My Swiss friend Peter Jäger is an advocate of colour management that works reliably across the boundaries of printers and monitors, computers and colour systems, web and print products: In short, cross-media. And since more and more companies and software from the media industry, such as the products of Colorgate from Hanover, support open systems like the freieFarbe CIELAB HLC colour atlas, cross-media colour management is becoming simpler, more transparent and: Simply more consistent. After all, it is good if it works and achieves accurate, transparent and replicable results.
In his new video, he shows how he lives cross-media in the everyday life of brand colours, which tools he uses, and how good the results are.
If you want to learn more about colour management and user software, you can access Peter Jäger’s entire training series on pro2media.ch and dokumaster.ch: From free Adobe Bridge videos to individual colour management training to PDF output for cross-media or archiving purposes, there is something for everyone.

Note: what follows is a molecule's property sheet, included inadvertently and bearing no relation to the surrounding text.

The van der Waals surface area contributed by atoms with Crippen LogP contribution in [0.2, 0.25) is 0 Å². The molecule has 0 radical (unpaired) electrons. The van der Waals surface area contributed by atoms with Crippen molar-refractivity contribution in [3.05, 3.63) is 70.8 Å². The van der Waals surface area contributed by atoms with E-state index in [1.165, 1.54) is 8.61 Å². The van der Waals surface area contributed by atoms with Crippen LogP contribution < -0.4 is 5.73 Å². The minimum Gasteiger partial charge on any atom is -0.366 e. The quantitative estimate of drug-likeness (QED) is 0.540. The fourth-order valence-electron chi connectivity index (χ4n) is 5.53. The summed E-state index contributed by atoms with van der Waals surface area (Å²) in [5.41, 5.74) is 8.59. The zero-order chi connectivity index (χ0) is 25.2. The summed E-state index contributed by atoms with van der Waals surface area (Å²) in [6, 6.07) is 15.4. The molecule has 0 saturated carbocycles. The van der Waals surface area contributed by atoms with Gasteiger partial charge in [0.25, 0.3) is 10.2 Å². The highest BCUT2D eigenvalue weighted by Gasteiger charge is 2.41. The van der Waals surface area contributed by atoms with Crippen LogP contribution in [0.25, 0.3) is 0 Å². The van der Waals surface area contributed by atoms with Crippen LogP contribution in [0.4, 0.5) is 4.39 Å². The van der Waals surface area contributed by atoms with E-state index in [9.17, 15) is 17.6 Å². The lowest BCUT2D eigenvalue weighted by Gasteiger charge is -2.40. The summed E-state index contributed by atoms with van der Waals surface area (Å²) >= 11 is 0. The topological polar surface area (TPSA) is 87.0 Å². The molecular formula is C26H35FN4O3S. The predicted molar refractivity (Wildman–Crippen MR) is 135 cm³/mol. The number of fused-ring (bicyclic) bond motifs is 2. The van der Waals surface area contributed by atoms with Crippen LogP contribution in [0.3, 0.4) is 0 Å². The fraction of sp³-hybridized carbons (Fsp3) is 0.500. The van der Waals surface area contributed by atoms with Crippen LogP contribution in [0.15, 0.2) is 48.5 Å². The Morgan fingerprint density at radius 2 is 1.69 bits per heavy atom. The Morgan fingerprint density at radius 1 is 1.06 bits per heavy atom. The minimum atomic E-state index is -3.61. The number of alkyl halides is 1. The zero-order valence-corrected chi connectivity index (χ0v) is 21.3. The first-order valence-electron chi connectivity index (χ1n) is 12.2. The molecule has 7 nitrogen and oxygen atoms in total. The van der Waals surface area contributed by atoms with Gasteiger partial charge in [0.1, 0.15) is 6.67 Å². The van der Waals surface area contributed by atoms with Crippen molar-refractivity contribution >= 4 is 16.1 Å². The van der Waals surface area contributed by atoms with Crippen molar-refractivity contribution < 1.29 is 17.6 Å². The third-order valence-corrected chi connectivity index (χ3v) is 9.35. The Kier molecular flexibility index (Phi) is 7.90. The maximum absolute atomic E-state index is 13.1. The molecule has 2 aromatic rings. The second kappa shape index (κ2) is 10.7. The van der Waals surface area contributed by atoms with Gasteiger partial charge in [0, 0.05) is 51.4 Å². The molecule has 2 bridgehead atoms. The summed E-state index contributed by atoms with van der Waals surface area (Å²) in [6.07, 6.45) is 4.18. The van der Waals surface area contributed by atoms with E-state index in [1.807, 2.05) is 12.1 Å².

Especially in larger companies today the layout in RGB is the rule rather than the exception. The advantages are obvious:
In practice, however, there are two potential problems in particular.
Problem 1: CMYK conversion in the last step.
The catalogue is designed in InDesign, all data is perfectly matched, the last step before printing and proofing is the export to a printable PDF in CMYK. Usually this is done via a preset in InDesign, which defines the exact specifications for the color space conversion. In practice, however, this color space transfer can hardly be monitored. The problem: Even if you check the color values in Acrobat in the exported PDF file, for example, Acrobat does not really display the colors it contains. Acrobat brav would show you CMYK values even if the RGB images are still wrongly contained. However, other CMYK values can occur during printing when the data is processed again. Lately it looked like this: